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Bobby Jonz

From Soul Express 2/2004


  Bobby Jonz has a rich, warm and masculine baritone, which you can’t help but admire.  Combined with right, soulful material, the result can be a small musical masterpiece.  The man behind the music, however, has remained relatively unknown – until now.

  “I was born in a little town called Farmerville, Louisiana, and that was in 1936.  The first music I started listen to was hop music and country music, as I was raised on a farm.  Basically all we had to listen to was people like Eddy Arnold, Hank Williams and Roy Acuff.  I was also involved in gospel, when I was younger and going to church.”

  Bob Willie Jones moved to Chicago in 1959.  “My dad and my uncle were there.  When I moved up to Chicago, I got involved in the blues and rhythm & blues.  There I started working at Republic Steel, a steel mill, and I was always singing at work.  Everybody was consistently saying that ‘you sound so good, you need to go sing professionally’. ”

  “Then one day I walked upon a blues club.  I was looking for a shoe shop to get my shoes fixed there on 43rd and Drexel, the south side of Chicago.  The name of the club was Freighter’s Juke Box Lounge.  I heard the music coming out the door.  Babyface Villette was playing.  The owner was standing outside and I told him I can sing.  ‘Sure you can’.  Finally he said ‘come on in the club’ and he put me up there.  I told them to play a Ray Charles tune.  When I came down, he said ‘listen, let me tell you, you got a bright future ahead of you.  We have talent shows down here every Monday night, and if you win the talent show then you get to work on weekends, and get paid’. 

  “That’s how I kicked off there in Chicago.  I won every talent show for three months.  They would give whisky for the winner, but I didn’t drink, so I would sell the whisky back to the owner.  That time Brook Benton had just come out with Kiddio, and he was my idol.

  “Then down the street from there I discovered Pepper’s Lounge, 43rd and Vincennes.  Now I’m big-time, I go to Peppers and they hire me.  I guess I worked at Peppers for about six or seven months, and I replaced Little Junior Wells.  He had a hit record called Messing With The Kid, so he had to go on the road a lot and that’s when Peppers hired me to sing with the band, the Four Aces.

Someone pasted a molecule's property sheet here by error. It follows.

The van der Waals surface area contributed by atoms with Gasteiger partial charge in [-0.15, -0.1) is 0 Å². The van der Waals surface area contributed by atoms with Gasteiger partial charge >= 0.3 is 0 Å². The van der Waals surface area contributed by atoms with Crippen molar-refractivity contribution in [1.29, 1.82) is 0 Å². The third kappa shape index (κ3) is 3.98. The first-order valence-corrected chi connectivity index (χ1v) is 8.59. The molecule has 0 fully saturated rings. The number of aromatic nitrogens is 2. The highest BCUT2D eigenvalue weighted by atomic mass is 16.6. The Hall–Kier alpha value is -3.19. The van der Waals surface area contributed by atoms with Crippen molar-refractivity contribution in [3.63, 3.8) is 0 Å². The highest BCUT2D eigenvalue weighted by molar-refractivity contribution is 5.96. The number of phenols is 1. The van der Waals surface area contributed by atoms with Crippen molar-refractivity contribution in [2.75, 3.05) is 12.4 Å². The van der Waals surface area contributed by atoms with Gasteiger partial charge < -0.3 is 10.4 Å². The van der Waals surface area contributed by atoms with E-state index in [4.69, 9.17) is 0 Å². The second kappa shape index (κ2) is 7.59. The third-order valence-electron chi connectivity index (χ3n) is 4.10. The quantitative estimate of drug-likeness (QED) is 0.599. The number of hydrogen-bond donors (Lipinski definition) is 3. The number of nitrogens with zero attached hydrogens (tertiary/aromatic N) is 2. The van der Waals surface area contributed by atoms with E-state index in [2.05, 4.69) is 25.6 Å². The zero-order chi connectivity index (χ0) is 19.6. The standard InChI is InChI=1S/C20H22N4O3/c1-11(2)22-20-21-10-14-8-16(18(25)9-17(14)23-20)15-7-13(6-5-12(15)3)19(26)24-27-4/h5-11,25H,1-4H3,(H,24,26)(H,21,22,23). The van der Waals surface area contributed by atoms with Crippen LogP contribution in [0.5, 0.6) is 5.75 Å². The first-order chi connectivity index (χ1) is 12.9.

“I met with a guy named Morrie Alexander, and he recorded me.  It must have been probably in early 1961, with the Berry Goldberg Blues Band.  It was called Sugar Baby and In My Lonely Bedroom.  It was for a little label Morrie Alexander had.” (A single by Bobby Jones Trio on Lake 708 in ‘62 titled Bring Your Love Back To Me is not our Bobby).

  All those 60s and 70s recordings were cut under the name of Bobby Jones.  Bobby’s next single, a slowie called A Certain Feeling (b/w the aforementioned Sugar Baby), came out on Vee Jay 672 in 1965, before Bill Lasley took over the production.  Further singles appeared on USA (Check Me Out/Beware, A Stranger; U.S.A. 864 in 1967) and Expo (the funky Talkin’ ‘Bout Jones’s on Expo 101 in 1968).  On the USA single Bobby is backed by the Para-monts.  “They were a group of three girls.  Their daddy was a minister and he was trying to get them off the ground to do the Supremes kind of stuff.”  The Para-monts girls also cut a single on their own on Ole in ‘67 called Come Go With Me.

  Expo was a label that recorded many a great artist, and Bobby was one to stay with them for a longer period.  “Actually we recorded an album called Talkin’ ‘Bout Jones’s.  We had two big records on that album, I’m So Lonely, written by Chuck Barksdale of the Dells, and a song called I Got A Habit Of Loving You.  We also had a duet with Pauline Chivers – she’s passed away now – and that song was Please Bless Our HomeSyl Johnson played on that album.  Syl is a dear friend of mine.  Mighty Joe Young was one of the guitar players on that album.”  The smooth I’m So Lonely finally came out as a single on the New York label, Lionel, in 1971 (b/w I Got A Habit; Lionel 3216).  I Got A Habit appeared also on Expo 103 and You’re A Devil on Expo 105.  Those days Bobby also had a single out called Welcome Back A Foolish Man / Lovin’ Hard, Livin’ Good (Kack 1).